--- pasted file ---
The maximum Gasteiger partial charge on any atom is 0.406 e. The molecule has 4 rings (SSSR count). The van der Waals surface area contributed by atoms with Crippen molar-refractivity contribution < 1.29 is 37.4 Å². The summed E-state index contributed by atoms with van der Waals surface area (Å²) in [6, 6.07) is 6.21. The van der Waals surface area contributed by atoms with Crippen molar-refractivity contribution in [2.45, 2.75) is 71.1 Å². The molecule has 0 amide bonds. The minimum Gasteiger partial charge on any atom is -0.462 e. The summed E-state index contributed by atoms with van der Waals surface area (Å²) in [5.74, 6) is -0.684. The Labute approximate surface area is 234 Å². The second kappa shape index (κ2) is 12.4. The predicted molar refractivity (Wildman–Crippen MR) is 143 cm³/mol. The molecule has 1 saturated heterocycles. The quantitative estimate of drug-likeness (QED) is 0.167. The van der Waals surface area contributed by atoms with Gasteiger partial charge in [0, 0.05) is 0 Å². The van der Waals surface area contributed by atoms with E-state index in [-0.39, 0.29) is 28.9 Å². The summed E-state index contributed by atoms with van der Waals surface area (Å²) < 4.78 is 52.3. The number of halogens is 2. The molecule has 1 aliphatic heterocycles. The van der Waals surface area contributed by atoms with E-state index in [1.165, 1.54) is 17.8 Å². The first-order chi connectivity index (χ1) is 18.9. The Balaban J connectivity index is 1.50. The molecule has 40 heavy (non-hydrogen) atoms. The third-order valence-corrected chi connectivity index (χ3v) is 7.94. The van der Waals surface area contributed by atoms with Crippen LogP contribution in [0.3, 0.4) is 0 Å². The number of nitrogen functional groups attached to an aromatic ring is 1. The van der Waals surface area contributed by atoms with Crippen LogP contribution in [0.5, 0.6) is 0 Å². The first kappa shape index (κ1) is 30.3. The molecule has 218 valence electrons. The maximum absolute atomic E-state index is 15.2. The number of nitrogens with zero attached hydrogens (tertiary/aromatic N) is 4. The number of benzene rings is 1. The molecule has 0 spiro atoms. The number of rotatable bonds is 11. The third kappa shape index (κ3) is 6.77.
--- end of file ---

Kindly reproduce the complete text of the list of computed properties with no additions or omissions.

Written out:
The maximum Gasteiger partial charge on any atom is 0.406 e. The molecule has 4 rings (SSSR count). The van der Waals surface area contributed by atoms with Crippen molar-refractivity contribution < 1.29 is 37.4 Å². The summed E-state index contributed by atoms with van der Waals surface area (Å²) in [6, 6.07) is 6.21. The van der Waals surface area contributed by atoms with Crippen molar-refractivity contribution in [2.45, 2.75) is 71.1 Å². The molecule has 0 amide bonds. The minimum Gasteiger partial charge on any atom is -0.462 e. The summed E-state index contributed by atoms with van der Waals surface area (Å²) in [5.74, 6) is -0.684. The Labute approximate surface area is 234 Å². The second kappa shape index (κ2) is 12.4. The predicted molar refractivity (Wildman–Crippen MR) is 143 cm³/mol. The molecule has 1 saturated heterocycles. The quantitative estimate of drug-likeness (QED) is 0.167. The van der Waals surface area contributed by atoms with Gasteiger partial charge in [0, 0.05) is 0 Å². The van der Waals surface area contributed by atoms with E-state index in [-0.39, 0.29) is 28.9 Å². The summed E-state index contributed by atoms with van der Waals surface area (Å²) < 4.78 is 52.3. The number of halogens is 2. The molecule has 1 aliphatic heterocycles. The van der Waals surface area contributed by atoms with E-state index in [1.165, 1.54) is 17.8 Å². The first-order chi connectivity index (χ1) is 18.9. The Balaban J connectivity index is 1.50. The molecule has 40 heavy (non-hydrogen) atoms. The third-order valence-corrected chi connectivity index (χ3v) is 7.94. The van der Waals surface area contributed by atoms with Crippen LogP contribution in [0.3, 0.4) is 0 Å². The number of nitrogen functional groups attached to an aromatic ring is 1. The van der Waals surface area contributed by atoms with Crippen LogP contribution in [0.5, 0.6) is 0 Å². The first kappa shape index (κ1) is 30.3. The molecule has 218 valence electrons. The maximum absolute atomic E-state index is 15.2. The number of nitrogens with zero attached hydrogens (tertiary/aromatic N) is 4. The number of benzene rings is 1. The molecule has 0 spiro atoms. The number of rotatable bonds is 11. The third kappa shape index (κ3) is 6.77.